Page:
Court costs and attorneys’ fees, as well as interest claims, are usually taken into account when deciding on the enforceability of a foreign judgment. When recognising a foreign judgment, Austrian courts do not convert the damage award into local currency. However, once the realisation acts are being undertaken, the award must be converted into local currency.
Interest rates that violate Austrian public policy (eg, an annual interest rate of 100%) are unenforceable.
Enforcement against third parties
To what extent can the courts enforce a foreign judgment against third parties?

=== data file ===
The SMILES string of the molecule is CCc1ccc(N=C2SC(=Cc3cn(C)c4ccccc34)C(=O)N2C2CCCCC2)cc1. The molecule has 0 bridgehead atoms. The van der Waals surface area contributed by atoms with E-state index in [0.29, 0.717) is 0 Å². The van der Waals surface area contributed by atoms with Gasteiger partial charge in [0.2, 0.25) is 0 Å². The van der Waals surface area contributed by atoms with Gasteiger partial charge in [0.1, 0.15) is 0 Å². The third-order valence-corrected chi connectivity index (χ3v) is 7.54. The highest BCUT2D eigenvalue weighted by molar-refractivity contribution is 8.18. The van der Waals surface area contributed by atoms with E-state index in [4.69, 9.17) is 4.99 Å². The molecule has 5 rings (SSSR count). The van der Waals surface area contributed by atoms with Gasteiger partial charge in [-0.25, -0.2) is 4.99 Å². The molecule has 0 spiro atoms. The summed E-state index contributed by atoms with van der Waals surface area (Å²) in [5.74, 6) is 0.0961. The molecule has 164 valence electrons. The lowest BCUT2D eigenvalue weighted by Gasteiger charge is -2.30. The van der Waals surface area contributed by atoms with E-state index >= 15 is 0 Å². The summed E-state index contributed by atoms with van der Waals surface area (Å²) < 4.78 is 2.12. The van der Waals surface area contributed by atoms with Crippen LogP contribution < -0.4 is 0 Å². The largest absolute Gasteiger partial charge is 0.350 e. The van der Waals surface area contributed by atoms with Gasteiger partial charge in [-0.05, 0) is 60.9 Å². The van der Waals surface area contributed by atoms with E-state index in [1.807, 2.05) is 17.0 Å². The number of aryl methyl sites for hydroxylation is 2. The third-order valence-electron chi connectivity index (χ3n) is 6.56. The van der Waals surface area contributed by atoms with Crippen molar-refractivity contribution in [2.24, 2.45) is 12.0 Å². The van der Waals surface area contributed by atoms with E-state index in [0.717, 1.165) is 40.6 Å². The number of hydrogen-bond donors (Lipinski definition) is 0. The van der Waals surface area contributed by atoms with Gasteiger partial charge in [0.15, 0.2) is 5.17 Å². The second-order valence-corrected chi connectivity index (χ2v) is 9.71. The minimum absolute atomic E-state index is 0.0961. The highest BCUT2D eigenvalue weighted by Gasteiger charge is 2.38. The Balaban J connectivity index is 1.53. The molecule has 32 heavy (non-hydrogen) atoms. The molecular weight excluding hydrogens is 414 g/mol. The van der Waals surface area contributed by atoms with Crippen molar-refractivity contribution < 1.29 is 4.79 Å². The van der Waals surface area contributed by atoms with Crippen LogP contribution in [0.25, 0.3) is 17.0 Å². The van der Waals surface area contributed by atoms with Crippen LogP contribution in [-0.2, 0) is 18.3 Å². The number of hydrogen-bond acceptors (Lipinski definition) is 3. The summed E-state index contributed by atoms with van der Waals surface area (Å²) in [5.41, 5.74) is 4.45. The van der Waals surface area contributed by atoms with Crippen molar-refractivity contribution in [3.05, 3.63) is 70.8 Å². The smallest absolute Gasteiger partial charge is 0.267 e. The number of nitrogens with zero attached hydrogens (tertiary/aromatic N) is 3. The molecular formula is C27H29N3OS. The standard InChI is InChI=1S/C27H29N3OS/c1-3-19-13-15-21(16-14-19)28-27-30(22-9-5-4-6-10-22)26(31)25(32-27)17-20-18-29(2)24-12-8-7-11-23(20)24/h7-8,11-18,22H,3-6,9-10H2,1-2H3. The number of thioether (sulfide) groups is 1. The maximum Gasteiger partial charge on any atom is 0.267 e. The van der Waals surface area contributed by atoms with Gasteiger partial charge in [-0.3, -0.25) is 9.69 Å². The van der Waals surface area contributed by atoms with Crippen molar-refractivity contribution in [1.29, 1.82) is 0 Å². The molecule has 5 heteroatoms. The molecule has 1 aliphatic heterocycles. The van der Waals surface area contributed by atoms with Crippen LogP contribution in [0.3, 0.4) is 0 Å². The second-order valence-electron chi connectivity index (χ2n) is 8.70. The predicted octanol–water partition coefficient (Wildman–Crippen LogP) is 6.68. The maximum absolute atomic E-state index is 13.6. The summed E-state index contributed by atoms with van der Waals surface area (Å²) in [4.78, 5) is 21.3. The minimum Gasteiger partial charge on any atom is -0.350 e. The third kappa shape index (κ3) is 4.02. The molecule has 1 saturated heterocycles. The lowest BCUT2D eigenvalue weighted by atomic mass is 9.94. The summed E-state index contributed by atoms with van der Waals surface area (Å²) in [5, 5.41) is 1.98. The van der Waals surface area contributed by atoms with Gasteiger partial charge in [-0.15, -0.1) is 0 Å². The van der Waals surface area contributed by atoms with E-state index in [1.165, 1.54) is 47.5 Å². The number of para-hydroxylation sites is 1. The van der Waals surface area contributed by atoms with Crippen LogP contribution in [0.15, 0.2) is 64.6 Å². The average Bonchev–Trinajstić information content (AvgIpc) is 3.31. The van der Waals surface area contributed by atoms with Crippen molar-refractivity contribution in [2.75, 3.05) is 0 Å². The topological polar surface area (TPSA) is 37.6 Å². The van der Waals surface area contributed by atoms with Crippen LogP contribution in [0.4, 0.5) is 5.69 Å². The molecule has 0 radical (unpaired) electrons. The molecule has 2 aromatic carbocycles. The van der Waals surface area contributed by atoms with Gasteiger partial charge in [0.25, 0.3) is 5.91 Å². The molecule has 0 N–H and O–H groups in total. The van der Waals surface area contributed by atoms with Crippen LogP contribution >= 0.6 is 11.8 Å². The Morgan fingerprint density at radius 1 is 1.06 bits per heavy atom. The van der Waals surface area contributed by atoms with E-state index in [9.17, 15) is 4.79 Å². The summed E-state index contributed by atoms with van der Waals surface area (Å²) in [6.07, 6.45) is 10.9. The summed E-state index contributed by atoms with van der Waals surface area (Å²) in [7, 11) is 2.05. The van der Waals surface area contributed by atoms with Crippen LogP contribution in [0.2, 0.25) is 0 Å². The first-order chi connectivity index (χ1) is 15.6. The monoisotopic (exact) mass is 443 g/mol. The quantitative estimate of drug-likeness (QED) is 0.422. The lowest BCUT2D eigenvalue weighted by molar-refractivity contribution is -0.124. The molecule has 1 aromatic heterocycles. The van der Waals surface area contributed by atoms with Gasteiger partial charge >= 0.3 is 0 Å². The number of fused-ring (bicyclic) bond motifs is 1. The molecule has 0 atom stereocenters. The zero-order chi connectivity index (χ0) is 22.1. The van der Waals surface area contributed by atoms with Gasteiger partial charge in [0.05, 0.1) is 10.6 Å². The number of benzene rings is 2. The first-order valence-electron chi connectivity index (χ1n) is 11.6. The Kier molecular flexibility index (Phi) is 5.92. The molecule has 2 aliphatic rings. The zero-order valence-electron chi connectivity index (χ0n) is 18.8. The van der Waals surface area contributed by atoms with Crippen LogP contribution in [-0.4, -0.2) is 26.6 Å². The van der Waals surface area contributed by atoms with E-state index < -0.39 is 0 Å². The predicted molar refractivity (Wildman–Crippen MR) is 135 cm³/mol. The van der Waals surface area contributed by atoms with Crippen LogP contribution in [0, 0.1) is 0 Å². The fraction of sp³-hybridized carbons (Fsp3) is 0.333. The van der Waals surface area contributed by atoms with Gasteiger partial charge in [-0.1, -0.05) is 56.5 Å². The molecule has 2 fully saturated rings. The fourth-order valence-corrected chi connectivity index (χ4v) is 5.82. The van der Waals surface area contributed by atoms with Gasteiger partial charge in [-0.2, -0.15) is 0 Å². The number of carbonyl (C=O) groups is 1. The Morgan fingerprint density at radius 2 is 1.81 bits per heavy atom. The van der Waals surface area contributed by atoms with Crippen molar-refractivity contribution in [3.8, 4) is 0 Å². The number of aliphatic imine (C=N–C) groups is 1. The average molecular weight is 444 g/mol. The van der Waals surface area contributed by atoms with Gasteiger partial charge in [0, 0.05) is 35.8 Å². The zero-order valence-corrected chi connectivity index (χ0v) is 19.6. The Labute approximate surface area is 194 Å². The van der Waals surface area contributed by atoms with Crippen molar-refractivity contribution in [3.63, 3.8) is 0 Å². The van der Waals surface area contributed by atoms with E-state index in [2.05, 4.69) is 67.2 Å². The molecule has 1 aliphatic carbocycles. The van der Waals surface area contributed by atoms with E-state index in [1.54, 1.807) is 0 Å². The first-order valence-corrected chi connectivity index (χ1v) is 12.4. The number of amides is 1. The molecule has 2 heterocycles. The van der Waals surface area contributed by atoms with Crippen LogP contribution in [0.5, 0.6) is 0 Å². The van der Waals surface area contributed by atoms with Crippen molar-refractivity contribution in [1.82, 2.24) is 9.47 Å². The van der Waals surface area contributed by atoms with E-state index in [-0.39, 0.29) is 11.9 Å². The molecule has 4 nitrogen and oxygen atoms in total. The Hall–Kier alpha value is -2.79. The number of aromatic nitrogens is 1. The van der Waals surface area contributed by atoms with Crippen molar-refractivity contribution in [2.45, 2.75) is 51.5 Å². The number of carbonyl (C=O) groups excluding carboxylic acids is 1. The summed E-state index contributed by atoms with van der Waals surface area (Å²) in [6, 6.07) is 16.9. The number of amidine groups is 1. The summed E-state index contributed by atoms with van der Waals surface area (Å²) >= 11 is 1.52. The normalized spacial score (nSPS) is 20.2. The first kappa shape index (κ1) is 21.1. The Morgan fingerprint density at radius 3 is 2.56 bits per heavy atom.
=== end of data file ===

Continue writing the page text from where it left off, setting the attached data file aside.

The principles of agency or alter ego to enforce a judgment against a party that is not stated in the judgment do not apply in Austria. A foreign judgment can be enforced only against the party that is named as debtor in the foreign judgment.
Partial recognition and enforcement
Can the courts grant partial recognition and enforcement of foreign judgments?
The declaration of enforceability may recognise only parts of a judgment – for example, where certain parts of the judgment would violate Austrian public policy, but other parts meet the prerequisites for enforcement under Austrian law. For instance, the declaration of enforceability may be granted with respect to the awarded capital, but not for the awarded interest. However, such a separation comes into question only if it is possible to clearly and distinctly separate the admissible part from the part that would violate public policy.